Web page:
We will see how this can be done in the following sections. However. load and relay impedances in the R-X plane to better visualize their location and proximity to each other. we can plot the line. The angle (α) of this impedance depends on the conductor size and spacing. Each zone of protection is based on a percentage of the line impedance. which varies depending on the philosophy and criteria of each utility. zone 2 is 120% and zone 3 is 150% of the protected line impedance. the impedance is about 0. we can easily observe that the line R+jX components can be derived by the familiar relationships: . as indicated in Figure 4.8 ohms per mile. Once plotted. As a result. Load and Relay Impedances Transmission lines are usually protected by step distance protection using the mho or quadrilateral relay characteristic with three or four zones of protection. In a 60 HZ system. zone 3 will be in the forward direction. Line Impedance . Some relay manufacturers use zone 3 in the reverse direction. we have the following: BUS 1 138kV ° 300:5 G BUS 2 138kV ° Z = 66 Line 1 ° J K BUS 3 Line 2 I 1200:1 Relay Zone 1 Zone 2 Zone 3 Figure 5. Figure 5 shows a one-line diagram with a distance relay protecting Line 1. The diagram also shows the difference in distance for each zone of protection. but for this application. The line impedance is plotted in the R-X diagram as shown in Figure 6.ZLine The ZLine is the positive sequence primary phase-to-neutral line impedance. but generally it is in the range of 65-85 degrees for an overhead line . zone 1 is usually 80%. and those coordinates are located in quadrant II. This concept will be emphasized even further when we calculate the maximum loadability of the relay for different power factor conditions. Line. Step Distance Protection The R-X diagram is one of the best tools a relay engineer can use to visualize the location and behavior of the impedances. This example has demonstrated that the location of the load impedance depends on the direction of power.The load impedance has a negative R value and a positive jX value. If we use these criteria for each of the zones’ coverage areas.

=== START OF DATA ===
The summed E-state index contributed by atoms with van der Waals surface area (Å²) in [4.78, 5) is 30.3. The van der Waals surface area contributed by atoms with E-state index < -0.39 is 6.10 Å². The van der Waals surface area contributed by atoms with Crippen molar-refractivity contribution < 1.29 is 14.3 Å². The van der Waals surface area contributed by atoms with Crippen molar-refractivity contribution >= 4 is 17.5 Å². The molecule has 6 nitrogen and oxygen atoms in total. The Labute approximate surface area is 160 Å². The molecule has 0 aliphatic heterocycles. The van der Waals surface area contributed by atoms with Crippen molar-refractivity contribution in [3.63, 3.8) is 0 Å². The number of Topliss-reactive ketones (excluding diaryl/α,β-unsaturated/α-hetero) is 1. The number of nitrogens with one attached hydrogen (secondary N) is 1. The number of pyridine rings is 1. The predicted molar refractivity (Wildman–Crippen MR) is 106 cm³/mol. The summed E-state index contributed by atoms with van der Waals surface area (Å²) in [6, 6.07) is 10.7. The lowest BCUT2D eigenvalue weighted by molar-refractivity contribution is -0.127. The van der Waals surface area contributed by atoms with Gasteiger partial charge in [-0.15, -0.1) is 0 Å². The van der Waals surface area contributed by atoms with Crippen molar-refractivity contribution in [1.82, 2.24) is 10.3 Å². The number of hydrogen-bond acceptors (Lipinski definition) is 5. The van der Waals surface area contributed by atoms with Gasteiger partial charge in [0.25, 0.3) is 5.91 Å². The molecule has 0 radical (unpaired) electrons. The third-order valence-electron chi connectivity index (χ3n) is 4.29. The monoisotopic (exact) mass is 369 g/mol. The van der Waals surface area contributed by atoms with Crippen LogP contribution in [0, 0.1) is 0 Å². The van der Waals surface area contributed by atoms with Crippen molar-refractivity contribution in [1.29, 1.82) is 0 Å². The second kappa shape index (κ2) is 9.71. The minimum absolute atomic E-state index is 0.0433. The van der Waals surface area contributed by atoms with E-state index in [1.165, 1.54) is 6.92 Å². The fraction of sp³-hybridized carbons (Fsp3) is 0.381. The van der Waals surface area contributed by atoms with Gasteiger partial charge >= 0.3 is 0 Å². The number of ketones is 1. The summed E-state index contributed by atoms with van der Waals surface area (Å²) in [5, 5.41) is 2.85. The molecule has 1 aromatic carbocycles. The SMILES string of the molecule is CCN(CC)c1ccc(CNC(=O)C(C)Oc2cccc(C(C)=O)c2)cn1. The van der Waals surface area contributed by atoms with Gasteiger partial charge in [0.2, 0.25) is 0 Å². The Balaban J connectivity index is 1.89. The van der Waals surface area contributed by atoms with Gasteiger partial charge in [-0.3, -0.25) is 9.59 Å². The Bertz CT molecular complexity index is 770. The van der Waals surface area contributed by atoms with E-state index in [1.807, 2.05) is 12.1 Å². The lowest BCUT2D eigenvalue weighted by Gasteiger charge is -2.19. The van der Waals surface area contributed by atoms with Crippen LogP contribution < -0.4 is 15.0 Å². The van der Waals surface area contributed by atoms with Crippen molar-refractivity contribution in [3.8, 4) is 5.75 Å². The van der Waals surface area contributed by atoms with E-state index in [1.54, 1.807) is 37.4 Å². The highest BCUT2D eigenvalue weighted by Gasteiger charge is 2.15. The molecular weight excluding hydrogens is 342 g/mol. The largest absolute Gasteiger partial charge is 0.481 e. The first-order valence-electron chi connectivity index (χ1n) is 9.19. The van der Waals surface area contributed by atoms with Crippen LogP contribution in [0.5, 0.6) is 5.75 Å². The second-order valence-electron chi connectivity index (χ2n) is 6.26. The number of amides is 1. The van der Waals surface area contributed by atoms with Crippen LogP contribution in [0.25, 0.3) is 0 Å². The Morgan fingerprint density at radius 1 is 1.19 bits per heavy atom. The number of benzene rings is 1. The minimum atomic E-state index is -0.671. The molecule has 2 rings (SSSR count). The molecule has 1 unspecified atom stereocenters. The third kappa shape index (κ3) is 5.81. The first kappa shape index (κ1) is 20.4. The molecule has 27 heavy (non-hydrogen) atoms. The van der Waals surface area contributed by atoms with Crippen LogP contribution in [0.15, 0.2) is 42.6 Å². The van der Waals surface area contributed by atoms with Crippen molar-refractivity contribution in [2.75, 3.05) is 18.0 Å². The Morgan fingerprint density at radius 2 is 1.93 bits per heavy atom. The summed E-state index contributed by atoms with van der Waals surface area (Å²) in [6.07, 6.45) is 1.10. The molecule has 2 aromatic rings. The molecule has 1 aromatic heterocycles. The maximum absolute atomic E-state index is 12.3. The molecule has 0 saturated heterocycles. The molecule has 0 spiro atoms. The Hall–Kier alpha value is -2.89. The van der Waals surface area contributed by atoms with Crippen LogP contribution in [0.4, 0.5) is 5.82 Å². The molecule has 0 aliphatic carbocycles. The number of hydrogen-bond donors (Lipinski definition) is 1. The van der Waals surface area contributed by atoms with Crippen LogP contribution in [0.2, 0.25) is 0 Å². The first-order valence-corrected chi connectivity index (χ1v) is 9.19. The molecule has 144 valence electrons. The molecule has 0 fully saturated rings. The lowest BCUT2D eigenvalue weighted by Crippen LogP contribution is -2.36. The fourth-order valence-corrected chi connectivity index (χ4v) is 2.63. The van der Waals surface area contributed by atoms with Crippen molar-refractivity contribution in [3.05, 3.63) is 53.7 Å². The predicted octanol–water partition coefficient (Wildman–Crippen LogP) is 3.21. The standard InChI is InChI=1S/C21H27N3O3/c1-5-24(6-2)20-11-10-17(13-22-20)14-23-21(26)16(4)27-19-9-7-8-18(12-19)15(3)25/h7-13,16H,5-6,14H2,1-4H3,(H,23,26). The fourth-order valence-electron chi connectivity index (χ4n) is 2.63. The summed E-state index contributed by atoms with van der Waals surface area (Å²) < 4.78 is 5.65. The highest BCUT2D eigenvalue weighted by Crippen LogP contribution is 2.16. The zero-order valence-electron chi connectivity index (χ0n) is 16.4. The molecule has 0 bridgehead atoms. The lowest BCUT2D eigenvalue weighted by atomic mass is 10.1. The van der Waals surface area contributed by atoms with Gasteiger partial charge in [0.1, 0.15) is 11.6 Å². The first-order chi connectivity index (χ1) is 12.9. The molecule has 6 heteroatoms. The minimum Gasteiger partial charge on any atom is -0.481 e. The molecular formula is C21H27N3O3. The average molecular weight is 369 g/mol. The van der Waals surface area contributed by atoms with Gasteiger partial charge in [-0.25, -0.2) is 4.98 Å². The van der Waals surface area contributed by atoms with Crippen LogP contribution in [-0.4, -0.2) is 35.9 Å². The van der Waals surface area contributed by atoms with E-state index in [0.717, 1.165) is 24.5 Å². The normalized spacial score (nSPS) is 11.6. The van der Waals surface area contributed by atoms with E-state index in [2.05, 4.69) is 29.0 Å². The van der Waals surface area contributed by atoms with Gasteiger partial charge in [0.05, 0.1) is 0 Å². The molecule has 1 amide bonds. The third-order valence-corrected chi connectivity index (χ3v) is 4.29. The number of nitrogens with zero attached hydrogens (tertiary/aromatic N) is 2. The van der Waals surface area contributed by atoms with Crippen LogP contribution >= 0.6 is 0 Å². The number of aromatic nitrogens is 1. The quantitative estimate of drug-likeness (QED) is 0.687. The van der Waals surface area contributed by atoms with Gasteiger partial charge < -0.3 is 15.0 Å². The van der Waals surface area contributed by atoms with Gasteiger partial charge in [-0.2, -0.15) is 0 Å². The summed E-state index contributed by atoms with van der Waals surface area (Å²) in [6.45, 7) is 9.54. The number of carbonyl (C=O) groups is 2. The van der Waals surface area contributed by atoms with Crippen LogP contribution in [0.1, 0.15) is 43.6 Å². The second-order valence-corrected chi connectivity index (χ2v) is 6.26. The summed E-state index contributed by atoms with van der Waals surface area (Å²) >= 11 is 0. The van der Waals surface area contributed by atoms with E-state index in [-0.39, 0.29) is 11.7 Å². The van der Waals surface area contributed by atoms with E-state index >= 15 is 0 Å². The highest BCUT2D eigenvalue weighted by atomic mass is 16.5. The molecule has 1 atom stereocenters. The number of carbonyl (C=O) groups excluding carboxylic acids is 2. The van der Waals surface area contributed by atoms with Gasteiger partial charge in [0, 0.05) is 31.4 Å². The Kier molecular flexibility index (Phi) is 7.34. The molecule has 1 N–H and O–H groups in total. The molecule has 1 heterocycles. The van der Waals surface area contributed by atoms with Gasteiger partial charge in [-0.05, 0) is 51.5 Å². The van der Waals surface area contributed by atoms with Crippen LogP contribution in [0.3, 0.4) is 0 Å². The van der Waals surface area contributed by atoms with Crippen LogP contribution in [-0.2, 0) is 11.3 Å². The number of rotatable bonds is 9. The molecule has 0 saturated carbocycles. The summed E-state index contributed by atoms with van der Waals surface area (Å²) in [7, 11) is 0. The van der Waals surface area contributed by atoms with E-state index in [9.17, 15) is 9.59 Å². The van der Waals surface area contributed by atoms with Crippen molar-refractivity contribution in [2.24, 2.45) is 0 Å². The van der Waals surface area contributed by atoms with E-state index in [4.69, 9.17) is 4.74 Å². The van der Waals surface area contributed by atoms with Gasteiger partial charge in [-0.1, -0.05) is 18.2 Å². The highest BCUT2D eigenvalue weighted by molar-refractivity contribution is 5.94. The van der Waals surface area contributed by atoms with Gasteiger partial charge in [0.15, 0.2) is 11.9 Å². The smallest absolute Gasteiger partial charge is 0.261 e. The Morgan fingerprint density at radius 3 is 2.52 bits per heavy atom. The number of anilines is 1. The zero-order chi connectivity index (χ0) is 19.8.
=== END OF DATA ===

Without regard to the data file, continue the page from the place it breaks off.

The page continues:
For this reason. Maximum Torque Angle (MTA): The angle of maximum torque of a distance relay using the mho characteristic is the angle at which it has the maximum reach. +jX Z Zr- Zr RCA Lo ad ZLoad ZL MTA oad Θ +R O Figure 10. The MTA or line impedance angle varies depending on the voltage level of the transmission line. For example. these impedance reaches vary depending on the zone of protection such as zone 1. the angles tend to be lower because the ratio of reactance to resistance is usually lower . As explained previously. in the extra high voltage or EHV transmission lines. The mho circle is composed of its impedance maximum reach. Impedance Maximum Reach: The mho circle maximum reach is set by the impedance reach Zr of the protective zone. Each impedance value determines the diameter of the mho circle. mho Circle Characteristic . R-X Diagram. 2.Q-II +jX Q-I High Load Real Power In Reactive Power Out Low Load r -R Real Power In Reactive Power In Θ Trip Point Real Power Flows Out Reactive Power Flows Out O O C +R Real Power Out Reactive Power In Q-III -jX Q-VI Figure 9. For microprocessor relays. the angles are higher and for lower voltage transmission and sub-transmission systems. we will put more emphasis on this type rather than others such as quadrilateral characteristics. maximum torque angle and relay characteristic angle. the MTA is the same as the positive sequence line impedance angle. 3 and 4. Supperimposed mho Circle and Loadability Limits The mho Circle The mho circle one is the most used relay characteristic for step distance protection.